Sometimes people remember with startling clarity events that seem totally trivial (or completely unmemorable ) to another person. Perspective can etch an event or comment permanently in the mind, or wipe it out completely.
This was clearly demonstrated to me a lifetime or two ago (and countless times since). On that day, Mary, my brother's girlfriend of the time, asked if we remembered the time that I threw the hissy fit. While the singular 30-second snippet of life was stamped indelibly in her mind, I had no recollection of what she was talking about until she shared her tale.
Part of the problem was, hissy fits and temper tantrums (often involving flying objects) were a regular event in my world, and I had a room full of broken (and reglued) stuff to prove it. Some of the explosions most memorable for me occurred when I was alone. Unfortunately, other people remembered the displays outside my bedroom.
In junior high, we had an after school ski program at one of the nearby ski mountains. My parents left early to get to their jobs and we kids walked to school. One week on ski day, having forgotten to leave my books at school the day before, I was schlepping skis, boots and books to school over the wintery, messy sidewalks. The load was heavy and awkward, and approximately every five paces, something dropped -- a ski, the boots, a book.
In total frustration at having made it barely a third of the way to school, the reality of arriving late due to slow progress, and the ridiculous difficulty of the normally simple task of walking, I totally lost it right there on Pine Street. I hurled one of my books into the street (probably with a profanity for effect). I was mad to have forgotten about skiing and taking home homework the day before. Mad that my parents left early for work, leaving me to walk to school loaded like a pack mule with skis and boots. Mad we didn't live a couple streets away so that the bus would at least be a transportation option. Basically, I was mad about everything. After retrieving the book and reassembling the load, I continued to school, still dropping stuff all the way, but feeling slightly better from the exertion of the book toss and recognition of the silliness of my outburst.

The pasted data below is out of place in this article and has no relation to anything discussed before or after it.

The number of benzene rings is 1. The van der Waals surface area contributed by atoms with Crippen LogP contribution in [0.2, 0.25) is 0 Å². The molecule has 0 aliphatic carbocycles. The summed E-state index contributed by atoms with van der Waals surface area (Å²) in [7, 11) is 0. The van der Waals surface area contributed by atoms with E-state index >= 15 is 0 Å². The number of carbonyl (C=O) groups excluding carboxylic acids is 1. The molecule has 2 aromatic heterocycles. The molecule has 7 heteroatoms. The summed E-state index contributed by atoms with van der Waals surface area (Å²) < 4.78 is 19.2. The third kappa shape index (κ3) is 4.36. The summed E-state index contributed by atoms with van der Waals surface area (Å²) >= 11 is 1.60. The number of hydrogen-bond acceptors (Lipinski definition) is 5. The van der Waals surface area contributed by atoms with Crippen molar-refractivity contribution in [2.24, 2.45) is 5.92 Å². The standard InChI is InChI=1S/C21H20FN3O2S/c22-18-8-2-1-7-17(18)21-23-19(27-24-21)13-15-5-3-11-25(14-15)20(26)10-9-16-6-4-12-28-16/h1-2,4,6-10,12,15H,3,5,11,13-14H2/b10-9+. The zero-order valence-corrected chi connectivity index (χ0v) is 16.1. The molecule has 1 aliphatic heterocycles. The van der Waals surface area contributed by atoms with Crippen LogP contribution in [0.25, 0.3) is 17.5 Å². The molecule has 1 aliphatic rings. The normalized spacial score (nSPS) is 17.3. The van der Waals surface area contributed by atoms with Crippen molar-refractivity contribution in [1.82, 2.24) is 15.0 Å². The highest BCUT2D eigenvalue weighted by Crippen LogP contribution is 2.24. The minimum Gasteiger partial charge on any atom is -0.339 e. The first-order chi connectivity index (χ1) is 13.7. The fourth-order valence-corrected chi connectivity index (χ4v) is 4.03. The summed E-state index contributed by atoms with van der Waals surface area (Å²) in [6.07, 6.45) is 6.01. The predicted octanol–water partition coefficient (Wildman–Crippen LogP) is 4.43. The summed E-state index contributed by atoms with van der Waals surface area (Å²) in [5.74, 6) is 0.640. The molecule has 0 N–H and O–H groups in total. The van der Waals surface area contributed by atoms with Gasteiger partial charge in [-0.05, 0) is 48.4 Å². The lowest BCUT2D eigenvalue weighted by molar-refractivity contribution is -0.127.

In high school, after one of many fights with my Dad, I stomped upstairs to my room (as usual), took off one of my wood-soled clogs, and slammed it toe-first into the floor so hard the bottom of the shoe split. Oops. That wasn't something fixable with the Elmer's Glue.
When I was attending the state college in town, my brother worked the overnight shift in the boiler room at the local sunglass factory and we both lived at home. This one day, my brother, his girlfriend, Mary, and I were at the house. Apparently, there was some difficulty opening the jar of peanut butter. Allegedly, I slammed the jar down onto the kitchen table. The impact of the bottom of the jar left a ridged ring in the wooden tabletop and a clear memory for Mary.
While I didn't remember the specific incident when the story was being told, it sounded like something I would do. There was a bit of a tendency to get all pissy when inanimate objects failed to operate as expected. What was surprising (and embarrassing) to me was how vividly Mary remembered it. Years later, she was recounting the event in detail like it had happened earlier that same day. Evidently, what was normal at our house was quite memorable for visitors.
Fortunately, I have matured and mellowed with age. Now things are broken by accident and rarely in a fury. This may be because I know what things cost now, and I'm more interested in studying why things don't work than flying off the handle and sailing them acrosss the room when they don't. And the lesson of Mary's memory has not been forgotten.